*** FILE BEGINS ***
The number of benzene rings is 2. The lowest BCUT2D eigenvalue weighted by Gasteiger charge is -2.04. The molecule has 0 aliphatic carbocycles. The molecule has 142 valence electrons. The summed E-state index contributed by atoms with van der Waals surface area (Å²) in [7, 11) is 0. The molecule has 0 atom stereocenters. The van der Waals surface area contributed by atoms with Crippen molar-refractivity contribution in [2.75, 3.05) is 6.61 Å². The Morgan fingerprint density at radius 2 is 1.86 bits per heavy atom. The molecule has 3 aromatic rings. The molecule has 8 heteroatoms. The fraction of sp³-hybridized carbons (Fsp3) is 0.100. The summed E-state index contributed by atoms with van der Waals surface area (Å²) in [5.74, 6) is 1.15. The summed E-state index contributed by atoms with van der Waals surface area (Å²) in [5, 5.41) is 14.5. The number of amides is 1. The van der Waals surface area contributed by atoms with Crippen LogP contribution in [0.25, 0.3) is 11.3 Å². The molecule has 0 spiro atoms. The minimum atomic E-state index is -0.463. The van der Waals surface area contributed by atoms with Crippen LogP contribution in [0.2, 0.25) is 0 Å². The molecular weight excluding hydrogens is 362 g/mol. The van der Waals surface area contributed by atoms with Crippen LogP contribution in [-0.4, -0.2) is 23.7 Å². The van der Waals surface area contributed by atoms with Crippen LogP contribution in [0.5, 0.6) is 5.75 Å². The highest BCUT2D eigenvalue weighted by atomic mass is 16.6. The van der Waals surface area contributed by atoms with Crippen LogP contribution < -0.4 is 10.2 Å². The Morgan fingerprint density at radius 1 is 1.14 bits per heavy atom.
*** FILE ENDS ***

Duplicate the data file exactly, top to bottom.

The number of benzene rings is 2. The lowest BCUT2D eigenvalue weighted by Gasteiger charge is -2.04. The molecule has 0 aliphatic carbocycles. The molecule has 142 valence electrons. The summed E-state index contributed by atoms with van der Waals surface area (Å²) in [7, 11) is 0. The molecule has 0 atom stereocenters. The van der Waals surface area contributed by atoms with Crippen molar-refractivity contribution in [2.75, 3.05) is 6.61 Å². The Morgan fingerprint density at radius 2 is 1.86 bits per heavy atom. The molecule has 3 aromatic rings. The molecule has 8 heteroatoms. The fraction of sp³-hybridized carbons (Fsp3) is 0.100. The summed E-state index contributed by atoms with van der Waals surface area (Å²) in [5.74, 6) is 1.15. The summed E-state index contributed by atoms with van der Waals surface area (Å²) in [5, 5.41) is 14.5. The number of amides is 1. The van der Waals surface area contributed by atoms with Crippen LogP contribution in [0.25, 0.3) is 11.3 Å². The molecule has 0 spiro atoms. The minimum atomic E-state index is -0.463. The van der Waals surface area contributed by atoms with Crippen LogP contribution in [0.2, 0.25) is 0 Å². The molecular weight excluding hydrogens is 362 g/mol. The van der Waals surface area contributed by atoms with Crippen LogP contribution in [-0.4, -0.2) is 23.7 Å². The van der Waals surface area contributed by atoms with Crippen LogP contribution in [0.5, 0.6) is 5.75 Å². The highest BCUT2D eigenvalue weighted by atomic mass is 16.6. The van der Waals surface area contributed by atoms with Crippen LogP contribution < -0.4 is 10.2 Å². The Morgan fingerprint density at radius 1 is 1.14 bits per heavy atom.